By  on May 3, 2006

LOS ANGELES — Summer movie season is big business for fashion.

Studios are taking movie merchandising, particularly in the top retail tier, to ever-higher levels. In addition, product placement and the influence of movie stars' personal and on-screen styles on fashion are converging, creating myriad possibilities for retailers and customers.

On Monday night, paparazzi lined up outside of Kitson, the specialty retailer on Robertson Boulevard here, to await the arrival of "Superman Returns" stars Kate Bosworth and Brandon Routh. The store was already crowded with guests checking out the themed merchandise, from $48 enamel charm bracelets to $4,500 diamond cuff links and a slew of $100 T-shirts, tank tops and hoodies.

"When we did Batman years ago, we actually ran out of black blank T-shirts to print logos on," said Karen McTier, executive vice president of domestic licensing and worldwide marketing for Warner Bros. Consumer Products. "We were going into all tiers and we didn't have the concentration of specialty and retro merchandise geared to adults that we do now."

These days, it's hard to imagine a licensing campaign would leave anything to chance. In the last few years, the studio has partnered with Kitson to promote "Charlie and the Chocolate Factory" and its Looney Toons and Tweety Bird merchandise, as well as with Henri Bendel to promote "Catwoman." Juicy Couture, C&C California, Constanca Basto and Isabella Fiore created limited-edition "Catwoman" items ranging from $57 cotton T-shirts to $595 boots for Bendel's, which also hosted the premiere after-party.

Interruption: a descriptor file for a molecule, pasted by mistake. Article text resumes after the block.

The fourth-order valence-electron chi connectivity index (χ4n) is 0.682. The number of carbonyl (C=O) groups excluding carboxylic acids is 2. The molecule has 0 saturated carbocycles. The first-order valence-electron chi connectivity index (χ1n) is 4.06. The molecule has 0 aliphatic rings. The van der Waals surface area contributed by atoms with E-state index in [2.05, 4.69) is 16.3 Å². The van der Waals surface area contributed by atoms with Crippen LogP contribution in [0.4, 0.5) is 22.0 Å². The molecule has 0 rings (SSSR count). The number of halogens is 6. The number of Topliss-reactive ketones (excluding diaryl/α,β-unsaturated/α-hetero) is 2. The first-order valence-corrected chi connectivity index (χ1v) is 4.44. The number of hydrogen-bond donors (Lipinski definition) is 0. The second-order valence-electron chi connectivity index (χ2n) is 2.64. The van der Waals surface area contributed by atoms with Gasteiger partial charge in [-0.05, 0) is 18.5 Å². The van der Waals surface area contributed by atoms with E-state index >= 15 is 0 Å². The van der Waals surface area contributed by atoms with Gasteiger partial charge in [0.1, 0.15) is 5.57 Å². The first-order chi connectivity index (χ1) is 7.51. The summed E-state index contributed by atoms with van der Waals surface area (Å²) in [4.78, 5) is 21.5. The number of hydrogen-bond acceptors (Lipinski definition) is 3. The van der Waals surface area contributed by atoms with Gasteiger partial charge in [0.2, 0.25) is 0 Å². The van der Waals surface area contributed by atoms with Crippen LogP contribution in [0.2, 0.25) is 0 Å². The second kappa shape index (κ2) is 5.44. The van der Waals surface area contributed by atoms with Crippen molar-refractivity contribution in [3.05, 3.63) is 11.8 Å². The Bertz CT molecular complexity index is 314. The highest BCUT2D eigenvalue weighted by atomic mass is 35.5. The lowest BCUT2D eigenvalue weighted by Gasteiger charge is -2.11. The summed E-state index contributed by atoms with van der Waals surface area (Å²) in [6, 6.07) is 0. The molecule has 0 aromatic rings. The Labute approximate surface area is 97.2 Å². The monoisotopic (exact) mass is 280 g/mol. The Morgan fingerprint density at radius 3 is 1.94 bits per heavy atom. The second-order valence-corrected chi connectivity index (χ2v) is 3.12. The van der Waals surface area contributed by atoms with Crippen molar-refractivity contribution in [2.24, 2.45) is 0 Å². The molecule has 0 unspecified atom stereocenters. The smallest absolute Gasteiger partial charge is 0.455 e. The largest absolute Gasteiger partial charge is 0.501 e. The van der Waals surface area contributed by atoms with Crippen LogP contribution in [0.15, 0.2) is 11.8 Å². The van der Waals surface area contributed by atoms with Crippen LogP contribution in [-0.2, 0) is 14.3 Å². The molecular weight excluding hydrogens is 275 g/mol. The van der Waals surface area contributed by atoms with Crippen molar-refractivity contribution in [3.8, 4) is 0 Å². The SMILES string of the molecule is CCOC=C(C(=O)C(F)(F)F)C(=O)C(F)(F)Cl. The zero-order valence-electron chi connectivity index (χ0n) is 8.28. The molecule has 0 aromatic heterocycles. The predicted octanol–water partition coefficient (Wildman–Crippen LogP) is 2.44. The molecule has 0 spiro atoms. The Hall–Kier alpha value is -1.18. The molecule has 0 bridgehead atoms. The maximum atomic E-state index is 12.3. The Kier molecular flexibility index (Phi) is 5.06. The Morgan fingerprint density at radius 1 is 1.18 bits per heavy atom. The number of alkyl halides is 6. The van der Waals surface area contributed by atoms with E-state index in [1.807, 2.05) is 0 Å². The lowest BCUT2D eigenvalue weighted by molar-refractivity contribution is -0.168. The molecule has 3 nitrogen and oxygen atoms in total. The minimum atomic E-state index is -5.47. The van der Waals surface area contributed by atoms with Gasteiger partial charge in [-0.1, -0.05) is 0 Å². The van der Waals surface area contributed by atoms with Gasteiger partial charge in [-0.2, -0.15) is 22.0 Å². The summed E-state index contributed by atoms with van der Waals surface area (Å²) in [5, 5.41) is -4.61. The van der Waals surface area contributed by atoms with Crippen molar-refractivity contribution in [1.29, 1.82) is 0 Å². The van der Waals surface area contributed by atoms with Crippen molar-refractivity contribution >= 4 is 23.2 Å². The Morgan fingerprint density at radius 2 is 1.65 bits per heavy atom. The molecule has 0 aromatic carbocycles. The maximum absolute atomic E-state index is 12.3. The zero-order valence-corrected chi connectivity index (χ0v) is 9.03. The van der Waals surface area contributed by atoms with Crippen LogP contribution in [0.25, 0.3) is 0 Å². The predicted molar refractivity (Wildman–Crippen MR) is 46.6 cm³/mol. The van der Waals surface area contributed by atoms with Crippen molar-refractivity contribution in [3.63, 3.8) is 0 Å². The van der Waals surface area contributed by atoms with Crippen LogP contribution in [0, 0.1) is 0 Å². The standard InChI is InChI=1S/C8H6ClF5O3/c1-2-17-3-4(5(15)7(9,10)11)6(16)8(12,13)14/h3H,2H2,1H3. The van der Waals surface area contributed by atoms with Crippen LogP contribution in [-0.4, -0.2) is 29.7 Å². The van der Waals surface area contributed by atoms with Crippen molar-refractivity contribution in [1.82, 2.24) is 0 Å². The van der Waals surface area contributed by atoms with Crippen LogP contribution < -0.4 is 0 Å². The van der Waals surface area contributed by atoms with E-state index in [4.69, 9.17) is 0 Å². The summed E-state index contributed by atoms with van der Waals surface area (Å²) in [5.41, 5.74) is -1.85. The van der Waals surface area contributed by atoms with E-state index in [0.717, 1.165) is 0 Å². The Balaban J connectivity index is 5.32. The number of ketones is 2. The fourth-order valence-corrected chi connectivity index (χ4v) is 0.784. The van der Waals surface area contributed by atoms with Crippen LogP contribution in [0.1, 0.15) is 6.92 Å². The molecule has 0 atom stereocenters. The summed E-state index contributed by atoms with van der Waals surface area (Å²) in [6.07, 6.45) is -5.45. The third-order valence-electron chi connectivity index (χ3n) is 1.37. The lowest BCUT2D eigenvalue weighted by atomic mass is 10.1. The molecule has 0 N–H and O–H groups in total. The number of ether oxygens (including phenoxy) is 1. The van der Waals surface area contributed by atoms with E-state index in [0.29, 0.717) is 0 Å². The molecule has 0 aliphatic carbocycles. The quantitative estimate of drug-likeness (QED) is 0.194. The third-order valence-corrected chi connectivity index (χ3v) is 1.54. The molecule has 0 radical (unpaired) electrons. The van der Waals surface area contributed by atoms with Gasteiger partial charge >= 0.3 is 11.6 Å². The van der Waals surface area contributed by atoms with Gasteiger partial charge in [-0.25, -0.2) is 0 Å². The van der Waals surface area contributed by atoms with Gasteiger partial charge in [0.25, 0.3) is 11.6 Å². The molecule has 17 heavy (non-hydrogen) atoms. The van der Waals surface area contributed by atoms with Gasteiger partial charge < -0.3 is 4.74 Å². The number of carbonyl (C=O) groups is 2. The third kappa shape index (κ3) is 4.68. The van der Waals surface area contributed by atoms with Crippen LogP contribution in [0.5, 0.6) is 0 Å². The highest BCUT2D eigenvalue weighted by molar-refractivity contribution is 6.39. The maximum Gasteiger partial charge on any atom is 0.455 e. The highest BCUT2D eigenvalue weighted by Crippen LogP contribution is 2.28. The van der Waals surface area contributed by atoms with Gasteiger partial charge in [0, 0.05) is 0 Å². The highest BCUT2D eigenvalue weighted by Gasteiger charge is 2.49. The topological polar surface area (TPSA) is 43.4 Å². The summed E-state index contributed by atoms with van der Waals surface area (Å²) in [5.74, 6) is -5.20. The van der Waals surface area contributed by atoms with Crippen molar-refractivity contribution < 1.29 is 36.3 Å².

This summer, brands as varied as Belstaff, the Italian clothing house, to Sama Eyewear will get into the game. Belstaff has created the leather jackets for Tom Cruise in "Mission: Impossible III," and Sama Eyewear has frames on Colin Farrell in "Miami Vice" as well as Cruise and his co-stars, Maggie Quigley, and Jonathan Rhys-Meyers.

"Superman Returns," in theaters June 30, marks the first time the studio has staged a promotional retail event with a film's stars. Apparel and accessories comprise about 15 percent of the film's merchandise, McTier said. Fashion-forward fans get their first taste at Kitson, where selected items will sell exclusively for two months before hitting other stores."Focusing on the high-end as a platform and as a very viable business and a publicity and fashion opportunity has been more of a recent phenomenon for us," McTier said. "We used to reserve these [high-end specialty] items for our studio stores, but now that we don't have those anymore, we use other retailers to provide that platform for us."

As movies become more costly to produce, the pressure to leverage the brand intensifies.

"The stakes are higher and I think retailers have become more demanding and more sophisticated and we really have to present something to them that is very compelling and unique because they have a lot of things to choose from," McTier said. "That's raised the bar for everybody. With production costs increasing, these ancillary revenue streams are very important to the film and they are important when you are going to finance a film."

Kitson owner Fraser Ross isn't putting all his eggs in one basket with "Superman Returns." The store is also doing promotions with the Lindsay Lohan movie "Just My Luck" and the Meryl Streep-Anne Hathaway film "The Devil Wears Prada," which hits theaters the same day as "Superman Returns."

Ross said, "It's just as important to have a Kitson window as a billboard on Sunset. Every person who is walking in the door is seeing the windows and that is telling them, 'Superman ... is it becoming hip?' Is Kitson kind of like Oprah in promoting movies at a new level? Two of my staff don't own TVs. The new generation doesn't know who Jay Leno is. [A store event] is a new way to get them into buzz about a movie and here you learn a little bit more about the star while they are in the store ... Girls see Kate Bosworth and go, 'Oh my god, she was at Kitson. She must love it. I love it, too, I'm going to go promote her.' That's how it works."